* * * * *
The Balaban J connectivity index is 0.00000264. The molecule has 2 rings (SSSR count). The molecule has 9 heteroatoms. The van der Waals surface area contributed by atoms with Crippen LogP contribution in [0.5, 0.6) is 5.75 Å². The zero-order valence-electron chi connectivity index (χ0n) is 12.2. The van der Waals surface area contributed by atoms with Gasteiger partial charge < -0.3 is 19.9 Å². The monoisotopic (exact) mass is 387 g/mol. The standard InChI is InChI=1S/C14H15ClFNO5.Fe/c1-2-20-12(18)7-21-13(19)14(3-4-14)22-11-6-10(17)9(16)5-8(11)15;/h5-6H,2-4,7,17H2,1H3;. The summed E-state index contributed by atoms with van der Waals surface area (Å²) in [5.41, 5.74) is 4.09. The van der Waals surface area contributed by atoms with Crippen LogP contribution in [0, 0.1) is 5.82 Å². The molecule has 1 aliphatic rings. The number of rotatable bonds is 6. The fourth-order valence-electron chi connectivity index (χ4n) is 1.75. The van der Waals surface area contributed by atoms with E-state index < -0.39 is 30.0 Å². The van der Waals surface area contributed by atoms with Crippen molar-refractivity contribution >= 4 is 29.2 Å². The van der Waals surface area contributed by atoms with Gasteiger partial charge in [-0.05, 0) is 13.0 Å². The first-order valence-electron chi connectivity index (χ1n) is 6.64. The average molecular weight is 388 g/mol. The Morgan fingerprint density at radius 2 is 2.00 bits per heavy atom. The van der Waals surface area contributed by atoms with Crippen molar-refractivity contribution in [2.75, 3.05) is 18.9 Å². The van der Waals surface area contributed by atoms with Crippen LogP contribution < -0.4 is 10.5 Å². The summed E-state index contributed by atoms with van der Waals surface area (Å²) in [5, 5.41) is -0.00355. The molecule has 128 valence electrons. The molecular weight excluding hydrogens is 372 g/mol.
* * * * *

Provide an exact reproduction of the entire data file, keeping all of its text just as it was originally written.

The Balaban J connectivity index is 0.00000264. The molecule has 2 rings (SSSR count). The molecule has 9 heteroatoms. The van der Waals surface area contributed by atoms with Crippen LogP contribution in [0.5, 0.6) is 5.75 Å². The zero-order valence-electron chi connectivity index (χ0n) is 12.2. The van der Waals surface area contributed by atoms with Gasteiger partial charge < -0.3 is 19.9 Å². The monoisotopic (exact) mass is 387 g/mol. The standard InChI is InChI=1S/C14H15ClFNO5.Fe/c1-2-20-12(18)7-21-13(19)14(3-4-14)22-11-6-10(17)9(16)5-8(11)15;/h5-6H,2-4,7,17H2,1H3;. The summed E-state index contributed by atoms with van der Waals surface area (Å²) in [5.41, 5.74) is 4.09. The van der Waals surface area contributed by atoms with Crippen LogP contribution in [0, 0.1) is 5.82 Å². The molecule has 1 aliphatic rings. The number of rotatable bonds is 6. The fourth-order valence-electron chi connectivity index (χ4n) is 1.75. The van der Waals surface area contributed by atoms with E-state index < -0.39 is 30.0 Å². The van der Waals surface area contributed by atoms with Crippen molar-refractivity contribution >= 4 is 29.2 Å². The van der Waals surface area contributed by atoms with Gasteiger partial charge in [-0.05, 0) is 13.0 Å². The first-order valence-electron chi connectivity index (χ1n) is 6.64. The average molecular weight is 388 g/mol. The Morgan fingerprint density at radius 2 is 2.00 bits per heavy atom. The van der Waals surface area contributed by atoms with Crippen molar-refractivity contribution in [2.75, 3.05) is 18.9 Å². The van der Waals surface area contributed by atoms with Crippen LogP contribution < -0.4 is 10.5 Å². The summed E-state index contributed by atoms with van der Waals surface area (Å²) in [5, 5.41) is -0.00355. The molecule has 128 valence electrons. The molecular weight excluding hydrogens is 372 g/mol.